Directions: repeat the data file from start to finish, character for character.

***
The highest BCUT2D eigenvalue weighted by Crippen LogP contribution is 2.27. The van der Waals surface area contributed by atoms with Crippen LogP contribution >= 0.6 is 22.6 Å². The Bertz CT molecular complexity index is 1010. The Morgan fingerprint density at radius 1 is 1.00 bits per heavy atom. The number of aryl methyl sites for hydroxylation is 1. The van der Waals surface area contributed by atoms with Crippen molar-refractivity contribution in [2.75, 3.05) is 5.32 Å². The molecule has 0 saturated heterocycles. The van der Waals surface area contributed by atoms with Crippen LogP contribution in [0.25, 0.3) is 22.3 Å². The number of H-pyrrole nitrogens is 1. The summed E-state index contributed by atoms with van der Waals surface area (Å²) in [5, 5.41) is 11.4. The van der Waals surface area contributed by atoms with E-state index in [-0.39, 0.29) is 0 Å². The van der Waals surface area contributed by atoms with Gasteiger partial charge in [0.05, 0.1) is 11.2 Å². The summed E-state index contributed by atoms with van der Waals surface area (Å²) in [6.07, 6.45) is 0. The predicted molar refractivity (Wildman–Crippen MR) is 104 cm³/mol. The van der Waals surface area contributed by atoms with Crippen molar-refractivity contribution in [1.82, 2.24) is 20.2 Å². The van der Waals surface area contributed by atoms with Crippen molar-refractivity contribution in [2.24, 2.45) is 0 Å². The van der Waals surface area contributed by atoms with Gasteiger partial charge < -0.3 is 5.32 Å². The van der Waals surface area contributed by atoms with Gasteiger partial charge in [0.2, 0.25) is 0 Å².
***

The highest BCUT2D eigenvalue weighted by Crippen LogP contribution is 2.27. The van der Waals surface area contributed by atoms with Crippen LogP contribution >= 0.6 is 22.6 Å². The Bertz CT molecular complexity index is 1010. The Morgan fingerprint density at radius 1 is 1.00 bits per heavy atom. The number of aryl methyl sites for hydroxylation is 1. The van der Waals surface area contributed by atoms with Crippen molar-refractivity contribution in [2.75, 3.05) is 5.32 Å². The molecule has 0 saturated heterocycles. The van der Waals surface area contributed by atoms with Crippen LogP contribution in [0.25, 0.3) is 22.3 Å². The number of H-pyrrole nitrogens is 1. The summed E-state index contributed by atoms with van der Waals surface area (Å²) in [5, 5.41) is 11.4. The van der Waals surface area contributed by atoms with E-state index in [-0.39, 0.29) is 0 Å². The van der Waals surface area contributed by atoms with Gasteiger partial charge in [0.05, 0.1) is 11.2 Å². The summed E-state index contributed by atoms with van der Waals surface area (Å²) in [6.07, 6.45) is 0. The predicted molar refractivity (Wildman–Crippen MR) is 104 cm³/mol. The van der Waals surface area contributed by atoms with Crippen molar-refractivity contribution in [1.82, 2.24) is 20.2 Å². The van der Waals surface area contributed by atoms with Crippen molar-refractivity contribution in [2.24, 2.45) is 0 Å². The van der Waals surface area contributed by atoms with Gasteiger partial charge < -0.3 is 5.32 Å². The van der Waals surface area contributed by atoms with Gasteiger partial charge in [0.2, 0.25) is 0 Å².